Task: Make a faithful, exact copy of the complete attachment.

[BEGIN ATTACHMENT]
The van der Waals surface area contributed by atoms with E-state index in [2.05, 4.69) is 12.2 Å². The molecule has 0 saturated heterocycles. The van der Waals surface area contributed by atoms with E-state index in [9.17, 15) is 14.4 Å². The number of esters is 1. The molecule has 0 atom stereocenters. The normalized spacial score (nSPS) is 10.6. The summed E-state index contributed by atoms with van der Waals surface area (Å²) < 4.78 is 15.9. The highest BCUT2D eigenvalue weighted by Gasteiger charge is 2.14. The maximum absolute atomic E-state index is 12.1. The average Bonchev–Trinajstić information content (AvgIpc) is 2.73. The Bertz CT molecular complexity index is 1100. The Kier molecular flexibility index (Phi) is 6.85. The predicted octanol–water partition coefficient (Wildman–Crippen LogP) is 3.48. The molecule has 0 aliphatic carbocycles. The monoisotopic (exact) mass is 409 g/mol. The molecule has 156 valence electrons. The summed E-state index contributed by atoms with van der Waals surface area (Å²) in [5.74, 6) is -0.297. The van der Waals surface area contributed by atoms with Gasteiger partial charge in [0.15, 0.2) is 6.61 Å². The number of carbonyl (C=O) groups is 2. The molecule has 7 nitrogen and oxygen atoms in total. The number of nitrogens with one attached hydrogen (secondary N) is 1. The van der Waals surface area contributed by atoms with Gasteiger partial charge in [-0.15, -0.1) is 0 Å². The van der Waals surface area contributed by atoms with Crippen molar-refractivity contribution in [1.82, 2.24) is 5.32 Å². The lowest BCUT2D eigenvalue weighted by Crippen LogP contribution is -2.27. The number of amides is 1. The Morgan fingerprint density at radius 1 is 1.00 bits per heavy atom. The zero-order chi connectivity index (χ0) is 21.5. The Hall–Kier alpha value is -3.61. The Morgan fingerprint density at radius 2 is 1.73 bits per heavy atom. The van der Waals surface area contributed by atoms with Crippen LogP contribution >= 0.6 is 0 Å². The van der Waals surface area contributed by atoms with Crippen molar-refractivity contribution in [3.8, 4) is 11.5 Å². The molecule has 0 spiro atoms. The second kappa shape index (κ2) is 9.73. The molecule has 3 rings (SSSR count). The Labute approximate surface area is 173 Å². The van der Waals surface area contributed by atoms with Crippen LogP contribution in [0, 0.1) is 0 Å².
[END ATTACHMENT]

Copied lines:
The van der Waals surface area contributed by atoms with E-state index in [2.05, 4.69) is 12.2 Å². The molecule has 0 saturated heterocycles. The van der Waals surface area contributed by atoms with E-state index in [9.17, 15) is 14.4 Å². The number of esters is 1. The molecule has 0 atom stereocenters. The normalized spacial score (nSPS) is 10.6. The summed E-state index contributed by atoms with van der Waals surface area (Å²) < 4.78 is 15.9. The highest BCUT2D eigenvalue weighted by Gasteiger charge is 2.14. The maximum absolute atomic E-state index is 12.1. The average Bonchev–Trinajstić information content (AvgIpc) is 2.73. The Bertz CT molecular complexity index is 1100. The Kier molecular flexibility index (Phi) is 6.85. The predicted octanol–water partition coefficient (Wildman–Crippen LogP) is 3.48. The molecule has 0 aliphatic carbocycles. The monoisotopic (exact) mass is 409 g/mol. The molecule has 156 valence electrons. The summed E-state index contributed by atoms with van der Waals surface area (Å²) in [5.74, 6) is -0.297. The van der Waals surface area contributed by atoms with Gasteiger partial charge in [0.15, 0.2) is 6.61 Å². The number of carbonyl (C=O) groups is 2. The molecule has 7 nitrogen and oxygen atoms in total. The number of nitrogens with one attached hydrogen (secondary N) is 1. The van der Waals surface area contributed by atoms with Gasteiger partial charge in [-0.15, -0.1) is 0 Å². The van der Waals surface area contributed by atoms with Crippen molar-refractivity contribution in [1.82, 2.24) is 5.32 Å². The lowest BCUT2D eigenvalue weighted by Crippen LogP contribution is -2.27. The number of amides is 1. The Morgan fingerprint density at radius 1 is 1.00 bits per heavy atom. The zero-order chi connectivity index (χ0) is 21.5. The Hall–Kier alpha value is -3.61. The Morgan fingerprint density at radius 2 is 1.73 bits per heavy atom. The van der Waals surface area contributed by atoms with Crippen LogP contribution >= 0.6 is 0 Å². The van der Waals surface area contributed by atoms with Crippen molar-refractivity contribution in [3.8, 4) is 11.5 Å². The molecule has 0 spiro atoms. The second kappa shape index (κ2) is 9.73. The molecule has 3 rings (SSSR count). The Labute approximate surface area is 173 Å². The van der Waals surface area contributed by atoms with Crippen LogP contribution in [0, 0.1) is 0 Å².